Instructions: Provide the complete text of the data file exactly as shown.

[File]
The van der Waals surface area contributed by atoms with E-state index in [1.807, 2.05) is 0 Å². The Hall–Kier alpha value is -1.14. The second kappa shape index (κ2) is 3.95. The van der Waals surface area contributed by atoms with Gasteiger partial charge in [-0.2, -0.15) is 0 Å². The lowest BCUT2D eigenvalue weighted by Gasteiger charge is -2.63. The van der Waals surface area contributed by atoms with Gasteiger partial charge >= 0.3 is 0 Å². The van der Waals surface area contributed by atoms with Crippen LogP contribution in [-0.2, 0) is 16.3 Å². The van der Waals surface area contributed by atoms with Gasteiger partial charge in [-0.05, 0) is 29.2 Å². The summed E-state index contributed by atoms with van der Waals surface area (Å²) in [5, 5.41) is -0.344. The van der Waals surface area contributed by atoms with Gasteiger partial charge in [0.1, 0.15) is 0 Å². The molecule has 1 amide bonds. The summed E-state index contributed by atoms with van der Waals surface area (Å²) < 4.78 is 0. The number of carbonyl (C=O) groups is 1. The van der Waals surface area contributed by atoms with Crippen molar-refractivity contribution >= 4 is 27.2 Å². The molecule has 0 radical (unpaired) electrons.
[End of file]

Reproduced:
The van der Waals surface area contributed by atoms with E-state index in [1.807, 2.05) is 0 Å². The Hall–Kier alpha value is -1.14. The second kappa shape index (κ2) is 3.95. The van der Waals surface area contributed by atoms with Gasteiger partial charge in [-0.2, -0.15) is 0 Å². The lowest BCUT2D eigenvalue weighted by Gasteiger charge is -2.63. The van der Waals surface area contributed by atoms with Gasteiger partial charge >= 0.3 is 0 Å². The van der Waals surface area contributed by atoms with Crippen LogP contribution in [-0.2, 0) is 16.3 Å². The van der Waals surface area contributed by atoms with Gasteiger partial charge in [-0.05, 0) is 29.2 Å². The summed E-state index contributed by atoms with van der Waals surface area (Å²) in [5, 5.41) is -0.344. The van der Waals surface area contributed by atoms with Gasteiger partial charge in [0.1, 0.15) is 0 Å². The molecule has 1 amide bonds. The summed E-state index contributed by atoms with van der Waals surface area (Å²) < 4.78 is 0. The number of carbonyl (C=O) groups is 1. The van der Waals surface area contributed by atoms with Crippen molar-refractivity contribution >= 4 is 27.2 Å². The molecule has 0 radical (unpaired) electrons.